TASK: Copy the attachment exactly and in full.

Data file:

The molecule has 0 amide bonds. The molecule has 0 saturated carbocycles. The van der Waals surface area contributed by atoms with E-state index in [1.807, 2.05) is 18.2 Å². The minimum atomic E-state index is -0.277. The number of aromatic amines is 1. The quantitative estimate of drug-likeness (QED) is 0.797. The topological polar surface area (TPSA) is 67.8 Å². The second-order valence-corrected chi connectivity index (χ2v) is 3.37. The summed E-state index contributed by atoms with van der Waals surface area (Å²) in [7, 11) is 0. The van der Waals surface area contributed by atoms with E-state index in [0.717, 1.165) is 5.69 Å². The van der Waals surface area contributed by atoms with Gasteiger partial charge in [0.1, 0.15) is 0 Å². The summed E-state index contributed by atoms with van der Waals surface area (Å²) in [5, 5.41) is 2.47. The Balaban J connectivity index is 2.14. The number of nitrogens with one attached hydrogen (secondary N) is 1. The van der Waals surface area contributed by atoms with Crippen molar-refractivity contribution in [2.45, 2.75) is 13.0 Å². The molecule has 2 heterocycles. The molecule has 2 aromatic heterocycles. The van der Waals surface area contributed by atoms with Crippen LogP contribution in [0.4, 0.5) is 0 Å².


The molecule has 0 amide bonds. The molecule has 0 saturated carbocycles. The van der Waals surface area contributed by atoms with E-state index in [1.807, 2.05) is 18.2 Å². The minimum atomic E-state index is -0.277. The number of aromatic amines is 1. The quantitative estimate of drug-likeness (QED) is 0.797. The topological polar surface area (TPSA) is 67.8 Å². The second-order valence-corrected chi connectivity index (χ2v) is 3.37. The summed E-state index contributed by atoms with van der Waals surface area (Å²) in [7, 11) is 0. The van der Waals surface area contributed by atoms with E-state index in [0.717, 1.165) is 5.69 Å². The van der Waals surface area contributed by atoms with Gasteiger partial charge in [0.1, 0.15) is 0 Å². The summed E-state index contributed by atoms with van der Waals surface area (Å²) in [5, 5.41) is 2.47. The Balaban J connectivity index is 2.14. The number of nitrogens with one attached hydrogen (secondary N) is 1. The van der Waals surface area contributed by atoms with Crippen molar-refractivity contribution in [2.45, 2.75) is 13.0 Å². The molecule has 2 heterocycles. The molecule has 2 aromatic heterocycles. The van der Waals surface area contributed by atoms with Crippen LogP contribution in [0.4, 0.5) is 0 Å².